This report compares two leveraged closed-end funds that pay out attractive high income to shareholders by investing in global fixed income securities. Both funds are relatively well managed, but there are significant differences in their investment strategy, expenses, portfolio composition and valuation.
A Global Bond CEF to Consider
MFS Multi Market Income Trust
Total Net Assets: $677 Million
Total Common Assets: $577 Million
Baseline Expense ratio= 0.91%
Annual Distribution Rate (market price) = 6.84%
|High Yield Corporates||57%|
|Emerging Markets Debt||26%|
|High Grade Corporates||16%|
|Commercial Mortgage Backed||4%|
|Cash / Other assets||-5% (short)|
|US Treasuries||-9% (short)|
Investment Objective: MMT is a multi-sector CEF seeking high current income and may also consider capital appreciation.
Credit Quality (as of 1/31/2012)
|CCC and below||9.68%|
|Other not rated||-10.72% (futures)|
Investment Performance NAV Return as of 3/12/2012)
3-Year +20.03% annualized
5-Year +10.05% annualized
10-Year +8.97% annualized
A Global Bond CEF to Avoid
Aberdeen Global Income Fund, Inc.
Total Net Assets: $163 Million
Total Common Assets: $123 Million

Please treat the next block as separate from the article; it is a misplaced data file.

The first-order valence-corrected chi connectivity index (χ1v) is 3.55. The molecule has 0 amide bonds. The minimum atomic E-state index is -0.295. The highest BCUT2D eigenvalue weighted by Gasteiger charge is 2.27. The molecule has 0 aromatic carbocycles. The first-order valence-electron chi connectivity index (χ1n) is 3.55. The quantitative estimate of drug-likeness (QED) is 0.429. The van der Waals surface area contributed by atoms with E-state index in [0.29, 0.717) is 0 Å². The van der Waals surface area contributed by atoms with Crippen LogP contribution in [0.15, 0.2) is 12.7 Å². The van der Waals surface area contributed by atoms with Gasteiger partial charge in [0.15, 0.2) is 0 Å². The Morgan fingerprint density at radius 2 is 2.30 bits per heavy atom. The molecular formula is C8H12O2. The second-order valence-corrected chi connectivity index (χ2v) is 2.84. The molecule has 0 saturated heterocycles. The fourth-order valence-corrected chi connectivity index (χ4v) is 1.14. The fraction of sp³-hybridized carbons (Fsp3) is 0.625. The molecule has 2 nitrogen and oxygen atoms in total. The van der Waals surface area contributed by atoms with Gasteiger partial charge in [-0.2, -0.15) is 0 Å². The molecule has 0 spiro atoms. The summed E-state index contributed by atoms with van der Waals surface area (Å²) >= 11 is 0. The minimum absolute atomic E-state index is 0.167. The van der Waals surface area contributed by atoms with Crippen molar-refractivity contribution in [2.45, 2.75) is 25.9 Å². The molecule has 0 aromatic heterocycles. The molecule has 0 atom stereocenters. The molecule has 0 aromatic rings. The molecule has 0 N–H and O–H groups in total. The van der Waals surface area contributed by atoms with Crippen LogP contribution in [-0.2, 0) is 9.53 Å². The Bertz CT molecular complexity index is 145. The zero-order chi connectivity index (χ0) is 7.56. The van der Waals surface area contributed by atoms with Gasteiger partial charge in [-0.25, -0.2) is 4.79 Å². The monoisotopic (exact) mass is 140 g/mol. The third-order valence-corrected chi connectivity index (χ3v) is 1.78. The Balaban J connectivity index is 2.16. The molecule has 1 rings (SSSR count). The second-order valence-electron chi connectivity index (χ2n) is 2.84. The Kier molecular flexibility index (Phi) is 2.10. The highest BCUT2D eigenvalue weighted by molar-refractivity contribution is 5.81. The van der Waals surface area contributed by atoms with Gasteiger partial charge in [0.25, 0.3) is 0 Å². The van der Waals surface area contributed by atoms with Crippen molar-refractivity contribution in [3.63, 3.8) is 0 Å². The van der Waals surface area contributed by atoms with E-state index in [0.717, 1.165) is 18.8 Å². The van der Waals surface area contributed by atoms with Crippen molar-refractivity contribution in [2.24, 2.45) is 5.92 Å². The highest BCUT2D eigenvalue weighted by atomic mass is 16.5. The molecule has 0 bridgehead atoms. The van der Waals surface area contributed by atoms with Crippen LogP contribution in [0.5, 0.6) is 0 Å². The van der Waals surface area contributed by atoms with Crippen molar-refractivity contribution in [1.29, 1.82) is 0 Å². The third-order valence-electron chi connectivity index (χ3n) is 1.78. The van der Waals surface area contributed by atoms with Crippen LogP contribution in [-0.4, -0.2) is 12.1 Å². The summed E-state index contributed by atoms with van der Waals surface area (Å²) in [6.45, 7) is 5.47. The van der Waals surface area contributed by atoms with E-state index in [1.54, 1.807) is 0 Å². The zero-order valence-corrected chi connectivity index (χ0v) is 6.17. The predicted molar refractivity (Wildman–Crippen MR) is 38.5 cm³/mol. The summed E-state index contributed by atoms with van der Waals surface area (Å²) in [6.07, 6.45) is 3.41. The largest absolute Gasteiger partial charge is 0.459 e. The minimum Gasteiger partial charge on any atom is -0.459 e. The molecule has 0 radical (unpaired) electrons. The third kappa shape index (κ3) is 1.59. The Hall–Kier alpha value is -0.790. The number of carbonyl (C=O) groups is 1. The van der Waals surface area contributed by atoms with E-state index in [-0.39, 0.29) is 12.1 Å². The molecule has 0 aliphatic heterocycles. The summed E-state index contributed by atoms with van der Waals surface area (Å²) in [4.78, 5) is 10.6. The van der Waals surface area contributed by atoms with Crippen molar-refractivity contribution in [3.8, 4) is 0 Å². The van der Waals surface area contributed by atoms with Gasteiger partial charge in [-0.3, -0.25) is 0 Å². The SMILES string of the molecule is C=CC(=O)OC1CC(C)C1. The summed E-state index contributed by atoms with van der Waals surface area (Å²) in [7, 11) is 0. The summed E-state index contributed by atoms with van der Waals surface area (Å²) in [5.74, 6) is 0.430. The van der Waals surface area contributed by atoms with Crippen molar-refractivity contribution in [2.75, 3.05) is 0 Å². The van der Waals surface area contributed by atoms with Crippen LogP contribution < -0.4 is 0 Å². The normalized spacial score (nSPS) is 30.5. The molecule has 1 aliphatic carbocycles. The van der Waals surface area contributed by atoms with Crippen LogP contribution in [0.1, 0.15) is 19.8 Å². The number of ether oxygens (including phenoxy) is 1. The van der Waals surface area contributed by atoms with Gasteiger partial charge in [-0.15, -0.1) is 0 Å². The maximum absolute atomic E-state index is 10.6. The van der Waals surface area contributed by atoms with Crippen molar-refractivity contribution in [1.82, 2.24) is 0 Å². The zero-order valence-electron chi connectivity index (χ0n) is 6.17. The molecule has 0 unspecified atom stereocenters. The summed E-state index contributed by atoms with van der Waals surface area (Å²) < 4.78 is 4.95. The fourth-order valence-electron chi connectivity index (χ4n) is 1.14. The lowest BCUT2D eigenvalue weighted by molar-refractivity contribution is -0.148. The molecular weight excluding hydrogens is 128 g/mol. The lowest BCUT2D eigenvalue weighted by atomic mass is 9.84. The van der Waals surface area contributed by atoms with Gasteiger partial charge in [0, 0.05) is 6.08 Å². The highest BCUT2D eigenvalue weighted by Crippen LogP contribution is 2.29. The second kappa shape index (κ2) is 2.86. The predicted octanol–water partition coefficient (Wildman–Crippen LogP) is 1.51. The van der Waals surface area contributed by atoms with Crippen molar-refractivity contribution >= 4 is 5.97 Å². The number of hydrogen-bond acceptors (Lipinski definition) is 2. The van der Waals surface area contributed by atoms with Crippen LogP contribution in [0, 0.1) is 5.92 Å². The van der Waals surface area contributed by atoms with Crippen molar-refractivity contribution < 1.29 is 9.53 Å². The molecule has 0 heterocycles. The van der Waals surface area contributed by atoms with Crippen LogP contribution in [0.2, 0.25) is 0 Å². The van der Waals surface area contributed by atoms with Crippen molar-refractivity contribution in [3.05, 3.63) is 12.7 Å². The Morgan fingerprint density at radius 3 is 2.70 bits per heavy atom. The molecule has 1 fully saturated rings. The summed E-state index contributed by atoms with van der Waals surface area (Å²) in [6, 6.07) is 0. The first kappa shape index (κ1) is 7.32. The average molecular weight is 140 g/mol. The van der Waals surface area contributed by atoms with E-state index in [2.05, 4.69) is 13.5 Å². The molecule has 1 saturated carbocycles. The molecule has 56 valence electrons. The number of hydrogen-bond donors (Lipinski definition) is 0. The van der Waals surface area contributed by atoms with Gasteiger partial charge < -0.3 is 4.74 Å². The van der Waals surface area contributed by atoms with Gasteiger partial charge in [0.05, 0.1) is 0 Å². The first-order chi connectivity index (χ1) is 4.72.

Expense Ratio= 1.68%
Annual Distribution Rate (market price) = 5.98%
Portfolio Sector Breakdown (1/31/2012)
Geographic Breakdown (1/31/2012)
|Europe (ex UK)||9.1%|
Currency Breakdown (1/31/2012)
|New Zealand Dollar||15.1%|
Investment Objective: FCO seeks to provide a high current income by investing in fixed income securities, while also considering capital appreciation.
Portfolio Credit Quality
Investment Performance: NAV Return as of 3/12/2012)
3-Year +23.31% annualized
5-Year +8.45% annualized
10-Year +11.30% annualized
Here are some key comparisons between MMT and FCO:
1) MMT has a much lower expense ratio.
2) MMT is largely invested in US dollars, while FCO has significant global currency exposure- mainly in Australian $, New Zealand $ and Canadian $.
3) FCO is invested mainly in higher rated investment grade government issues, while MMT has more exposure to high yield and corporate securities.
4) MMT is trading at a discount to NAV, while FCO is trading at a premium.
In some ways, these two funds complement each other quite well. They cover different segments of the global bond market and they each have pretty good long term performance. The main problem I have with FCO is the high expense ratio and premium over net asset value. I would consider buying FCO when it trades at a discount of 5% or higher. This occurred twice last year in August and again in October.